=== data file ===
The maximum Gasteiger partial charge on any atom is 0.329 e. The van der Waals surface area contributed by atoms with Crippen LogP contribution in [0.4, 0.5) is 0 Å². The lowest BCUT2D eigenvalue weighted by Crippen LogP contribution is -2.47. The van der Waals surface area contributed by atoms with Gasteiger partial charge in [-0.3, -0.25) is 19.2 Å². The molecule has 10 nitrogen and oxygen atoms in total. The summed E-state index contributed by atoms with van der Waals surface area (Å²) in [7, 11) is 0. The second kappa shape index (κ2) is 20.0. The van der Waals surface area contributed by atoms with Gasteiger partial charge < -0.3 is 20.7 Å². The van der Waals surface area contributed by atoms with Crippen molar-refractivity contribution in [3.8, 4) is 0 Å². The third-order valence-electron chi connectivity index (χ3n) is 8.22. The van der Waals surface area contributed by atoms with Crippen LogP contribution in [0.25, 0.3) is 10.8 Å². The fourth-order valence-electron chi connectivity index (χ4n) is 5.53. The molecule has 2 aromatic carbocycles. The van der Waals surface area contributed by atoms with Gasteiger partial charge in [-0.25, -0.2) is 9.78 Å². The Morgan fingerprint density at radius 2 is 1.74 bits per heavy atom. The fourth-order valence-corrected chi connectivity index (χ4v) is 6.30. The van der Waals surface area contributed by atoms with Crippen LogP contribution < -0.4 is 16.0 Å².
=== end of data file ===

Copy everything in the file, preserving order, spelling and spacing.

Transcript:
The maximum Gasteiger partial charge on any atom is 0.329 e. The van der Waals surface area contributed by atoms with Crippen LogP contribution in [0.4, 0.5) is 0 Å². The lowest BCUT2D eigenvalue weighted by Crippen LogP contribution is -2.47. The van der Waals surface area contributed by atoms with Gasteiger partial charge in [-0.3, -0.25) is 19.2 Å². The molecule has 10 nitrogen and oxygen atoms in total. The summed E-state index contributed by atoms with van der Waals surface area (Å²) in [7, 11) is 0. The second kappa shape index (κ2) is 20.0. The van der Waals surface area contributed by atoms with Gasteiger partial charge < -0.3 is 20.7 Å². The van der Waals surface area contributed by atoms with Crippen molar-refractivity contribution in [3.8, 4) is 0 Å². The third-order valence-electron chi connectivity index (χ3n) is 8.22. The van der Waals surface area contributed by atoms with Crippen LogP contribution in [0.25, 0.3) is 10.8 Å². The fourth-order valence-electron chi connectivity index (χ4n) is 5.53. The molecule has 2 aromatic carbocycles. The van der Waals surface area contributed by atoms with Gasteiger partial charge in [-0.25, -0.2) is 9.78 Å². The Morgan fingerprint density at radius 2 is 1.74 bits per heavy atom. The fourth-order valence-corrected chi connectivity index (χ4v) is 6.30. The van der Waals surface area contributed by atoms with Crippen LogP contribution < -0.4 is 16.0 Å².